Initially the steering feels a little light and the brake pedal a tad mushy at the top of its travel, which has you mildly concerned for how it will relate to a decent road. Happily, above town speeds the whole car seems to sharpen up. We found some fast, flowing roads and the Panamera devoured them. Turn in and there’s no pause to steady, no second bite, the big Porsche simply goes in clean and absolutely on line – for a heavy saloon it’s reassuringly accurate and makes light of its mass. Over difficult, lumpen asphalt it stays calm, the suspension sounding a bit busy at times but the body and occupants gliding along unperturbed. However, what it doesn’t do is shrink around you as some big cars do.

Eighteen-inch rims are standard but this car is on the optional 19s with fractionally wider and lower tyres. In the dry, traction feels absolute and cornering grip is impressive too, especially so given that these bespoke Michelins are low rolling resistance items. The air suspension allows some roll, and if you do push to the limit you’ll most likely find a little understeer first. I didn’t, because I’d forgotten I’d switched stability control off earlier when investigating traction. Fourth time through a long third-gear corner for the camera, with more speed and throttle, the rear slipped wide… and felt fine, the car’s mass nicely controlled, the slip neatly gatherable.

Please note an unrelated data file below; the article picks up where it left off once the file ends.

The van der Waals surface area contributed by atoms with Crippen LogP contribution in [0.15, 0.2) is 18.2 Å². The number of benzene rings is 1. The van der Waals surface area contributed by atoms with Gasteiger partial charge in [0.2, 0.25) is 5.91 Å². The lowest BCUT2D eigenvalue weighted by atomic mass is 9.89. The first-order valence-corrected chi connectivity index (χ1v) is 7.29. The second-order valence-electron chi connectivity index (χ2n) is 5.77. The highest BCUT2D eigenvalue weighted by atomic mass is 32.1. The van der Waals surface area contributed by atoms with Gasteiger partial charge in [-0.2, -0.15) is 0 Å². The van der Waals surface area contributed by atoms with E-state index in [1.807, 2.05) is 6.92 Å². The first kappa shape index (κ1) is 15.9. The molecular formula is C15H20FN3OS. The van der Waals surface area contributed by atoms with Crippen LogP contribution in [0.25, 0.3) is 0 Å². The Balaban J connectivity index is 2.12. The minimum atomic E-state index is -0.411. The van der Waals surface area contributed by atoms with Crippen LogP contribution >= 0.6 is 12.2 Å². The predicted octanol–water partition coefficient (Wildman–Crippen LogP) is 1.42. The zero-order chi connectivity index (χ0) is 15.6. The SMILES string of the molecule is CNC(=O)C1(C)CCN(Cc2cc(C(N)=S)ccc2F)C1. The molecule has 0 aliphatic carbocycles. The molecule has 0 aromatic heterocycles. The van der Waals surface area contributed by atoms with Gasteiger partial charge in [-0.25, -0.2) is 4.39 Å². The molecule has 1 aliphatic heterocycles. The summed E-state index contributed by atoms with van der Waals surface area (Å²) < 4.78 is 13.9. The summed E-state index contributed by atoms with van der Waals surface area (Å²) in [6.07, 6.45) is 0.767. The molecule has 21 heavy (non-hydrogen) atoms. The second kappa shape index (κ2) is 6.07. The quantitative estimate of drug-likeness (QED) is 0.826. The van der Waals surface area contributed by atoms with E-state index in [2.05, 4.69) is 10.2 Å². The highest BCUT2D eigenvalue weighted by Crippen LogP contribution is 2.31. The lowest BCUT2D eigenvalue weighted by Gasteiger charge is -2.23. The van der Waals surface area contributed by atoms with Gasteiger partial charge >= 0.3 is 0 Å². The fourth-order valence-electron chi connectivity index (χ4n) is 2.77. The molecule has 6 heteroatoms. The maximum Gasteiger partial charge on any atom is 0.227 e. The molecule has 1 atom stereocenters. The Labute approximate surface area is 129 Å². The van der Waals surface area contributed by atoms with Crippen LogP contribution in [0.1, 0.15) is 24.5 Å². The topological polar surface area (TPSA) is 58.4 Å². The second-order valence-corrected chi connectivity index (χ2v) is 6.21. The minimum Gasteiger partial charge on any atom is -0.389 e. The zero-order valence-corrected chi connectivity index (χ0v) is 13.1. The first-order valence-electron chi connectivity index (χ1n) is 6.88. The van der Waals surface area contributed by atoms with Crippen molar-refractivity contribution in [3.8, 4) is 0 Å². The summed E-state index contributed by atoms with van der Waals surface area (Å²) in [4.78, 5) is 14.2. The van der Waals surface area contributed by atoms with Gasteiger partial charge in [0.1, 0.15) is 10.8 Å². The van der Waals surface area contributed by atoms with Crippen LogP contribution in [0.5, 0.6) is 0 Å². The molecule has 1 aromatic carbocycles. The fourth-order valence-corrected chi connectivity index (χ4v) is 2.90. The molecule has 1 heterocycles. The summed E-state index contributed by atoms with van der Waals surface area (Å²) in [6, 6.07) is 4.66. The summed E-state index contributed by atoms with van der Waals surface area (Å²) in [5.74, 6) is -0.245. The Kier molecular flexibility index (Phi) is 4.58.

Dynamically, all is well then, but is it outstanding, a must-have experience? The optional air suspension (£1272) helps give the Panamera S an impressively broad ride-quality range, from limo cosseting to sports-saloon taut, and in this respect it bests rivals like the Quattroporte and Jaguar XFR. However, its clean, accurate handling and 400bhp shove don’t add up to a more thrilling experience when you just want to drive. And then you climb out of the marvellous four-seat cabin and you’re reminded how the Panamera looks. For me, that’s where it all falls flat. Only a mother could love it.

Find used Porsche Panamera's for sale on the Classic and Performance Car site here.

Specifications

EngineV8, 4806cc
Max power394bhp @ 6500rpm